As a Federation of Employers as well as a Chamber of Commerce our commitment is primarily to our members and the private sector at large. As a secretariat, we take this mandate seriously even though at times we may fall short of expectation.
Equally, we feel it is our duty to ensure that the environment in which we do business is conducive as well as safe for all investors, especially BE members. Through our extensive networks, BE has done a lot to encourage both foreign and local investors into the country and our record in this regard is unimpeachable. However, attracting investors without a retention strategy is foolhardy at best. To this end, BE has done a considerable amount of work to ensure that the businesses we already have in the country are retained despite the advent of what seems to be a less-than-friendly environment in which to do business.
We devote resources into retaining investment projects so that they continue to create the jobs desperately needed in the country, especially by our youth whose unemployment currently stands at a staggering 58%. This figure even in the best of times is completely untenable.
The national unemployment rate also sits, alarmingly, at no less than 34% which is something that bears testimony to the pressing need to expedite job-creation in the country, through foreign and local direct investment projects. And jobs can only be created when investors, both foreign and local, choose to invest in this country as their preferred investment destination. There is no other way to create jobs than for people to found businesses and hire Emaswati; which means the artificial hurdles and barriers we have erected in the marketplace have to be addressed as they are frustrating investors unnecessarily.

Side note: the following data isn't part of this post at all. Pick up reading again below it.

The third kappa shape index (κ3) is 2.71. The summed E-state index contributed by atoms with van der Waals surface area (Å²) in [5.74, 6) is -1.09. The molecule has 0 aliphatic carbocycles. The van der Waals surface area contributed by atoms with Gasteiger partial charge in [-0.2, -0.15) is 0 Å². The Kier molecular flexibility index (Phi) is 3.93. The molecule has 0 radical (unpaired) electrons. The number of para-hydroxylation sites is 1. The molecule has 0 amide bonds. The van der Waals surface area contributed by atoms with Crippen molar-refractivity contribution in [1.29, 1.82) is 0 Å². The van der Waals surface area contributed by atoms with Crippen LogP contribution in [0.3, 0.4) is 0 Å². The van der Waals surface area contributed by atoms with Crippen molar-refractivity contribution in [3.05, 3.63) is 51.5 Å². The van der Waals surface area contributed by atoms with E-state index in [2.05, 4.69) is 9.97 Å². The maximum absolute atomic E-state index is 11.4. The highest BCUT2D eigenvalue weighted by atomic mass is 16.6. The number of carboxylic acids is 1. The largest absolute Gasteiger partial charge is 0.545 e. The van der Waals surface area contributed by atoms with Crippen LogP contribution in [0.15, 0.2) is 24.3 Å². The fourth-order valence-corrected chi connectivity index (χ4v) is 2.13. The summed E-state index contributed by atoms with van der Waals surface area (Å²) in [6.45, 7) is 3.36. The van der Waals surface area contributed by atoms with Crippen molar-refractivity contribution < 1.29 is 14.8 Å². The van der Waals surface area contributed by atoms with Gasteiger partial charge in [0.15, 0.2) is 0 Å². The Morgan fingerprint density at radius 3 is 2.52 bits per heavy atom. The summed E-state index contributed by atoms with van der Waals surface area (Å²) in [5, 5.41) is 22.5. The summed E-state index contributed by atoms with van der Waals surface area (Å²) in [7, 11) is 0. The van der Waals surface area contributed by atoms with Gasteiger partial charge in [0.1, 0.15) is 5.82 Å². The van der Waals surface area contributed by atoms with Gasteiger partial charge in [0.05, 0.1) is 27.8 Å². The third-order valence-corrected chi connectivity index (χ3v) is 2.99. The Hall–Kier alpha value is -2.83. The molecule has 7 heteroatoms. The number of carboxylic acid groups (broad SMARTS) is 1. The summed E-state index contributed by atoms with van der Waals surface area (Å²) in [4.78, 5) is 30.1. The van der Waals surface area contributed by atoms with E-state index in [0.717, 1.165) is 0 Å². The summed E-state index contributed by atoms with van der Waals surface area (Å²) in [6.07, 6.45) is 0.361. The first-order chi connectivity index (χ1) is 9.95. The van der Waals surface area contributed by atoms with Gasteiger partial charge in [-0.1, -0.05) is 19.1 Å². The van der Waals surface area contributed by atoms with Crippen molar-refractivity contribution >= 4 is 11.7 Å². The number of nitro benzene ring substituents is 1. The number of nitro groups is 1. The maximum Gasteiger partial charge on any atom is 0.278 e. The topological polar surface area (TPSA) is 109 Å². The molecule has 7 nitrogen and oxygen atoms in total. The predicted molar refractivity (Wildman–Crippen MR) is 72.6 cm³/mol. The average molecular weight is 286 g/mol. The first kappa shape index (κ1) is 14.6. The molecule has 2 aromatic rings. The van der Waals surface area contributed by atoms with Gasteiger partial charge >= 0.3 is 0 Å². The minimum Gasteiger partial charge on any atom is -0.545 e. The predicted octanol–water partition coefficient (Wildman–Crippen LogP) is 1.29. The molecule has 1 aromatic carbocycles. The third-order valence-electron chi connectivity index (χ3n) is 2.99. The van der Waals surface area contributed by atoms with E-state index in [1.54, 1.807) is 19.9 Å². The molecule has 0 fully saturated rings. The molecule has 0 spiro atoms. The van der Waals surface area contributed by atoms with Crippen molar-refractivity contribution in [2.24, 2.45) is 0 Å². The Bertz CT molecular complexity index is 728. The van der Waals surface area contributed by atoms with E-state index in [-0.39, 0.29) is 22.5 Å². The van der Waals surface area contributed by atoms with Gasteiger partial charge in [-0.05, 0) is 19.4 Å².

It is for this reason that Business Eswatini would always be the first to complain bitterly when policies or initiatives which are investor-unfriendly are being promoted in the country. As an organization we are obsessed about job creation but we are also not unmindful of the inescapable fact that jobs can only come from entrepreneurs and risk-takers who decide to take a chance and invest in the country.
To demonstrate Business Eswatini’s sincerity to promote investment and create new jobs in the country, we decided, as everyone is aware, to convene a landmark dialogue between workers and employers. And, thankfully, it was a resounding success in terms of meeting its stated objectives. The aim of this bipartite dialogue was, amongst others, to explore opportunities which could be leveraged in order to fast-track the country’s job-creation agenda. Whilst employers and workers may have had their differences during dialogue, they were, however, one-minded on the issue of retaining investors who create the jobs desperately needed by the masses. One is therefore thankful to have learnt an important lesson that despite our differences, there is always a way in which people can find each other if the determination to do so exists.
It is on the basis of the foregoing that the spate of destruction and attacks being suffered by both foreign and local investors in the country is now of grave concern to us.
Through natural business linkages and empowerment programs, most investors coopt smaller companies to participate in some major national project. Unfortunately, it is these very same local companies end up bearing brunt of these attacks. Jobs are being lost as we speak which is akin to one cutting one’s nose to spite one’s face.
As Business Eswatini we call for restraint all round, for the sake of protecting existing jobs. For the sake of the unemployed. Increasingly, and sadly, our country’s standing as a viable foreign direct investment destination is being steadily compromised. Critical sectors that employs thousands of Emaswati such as textile, major construction companies, retailers, and so forth, have suffered irreparable damage in a space of only a few months. That is disheartening.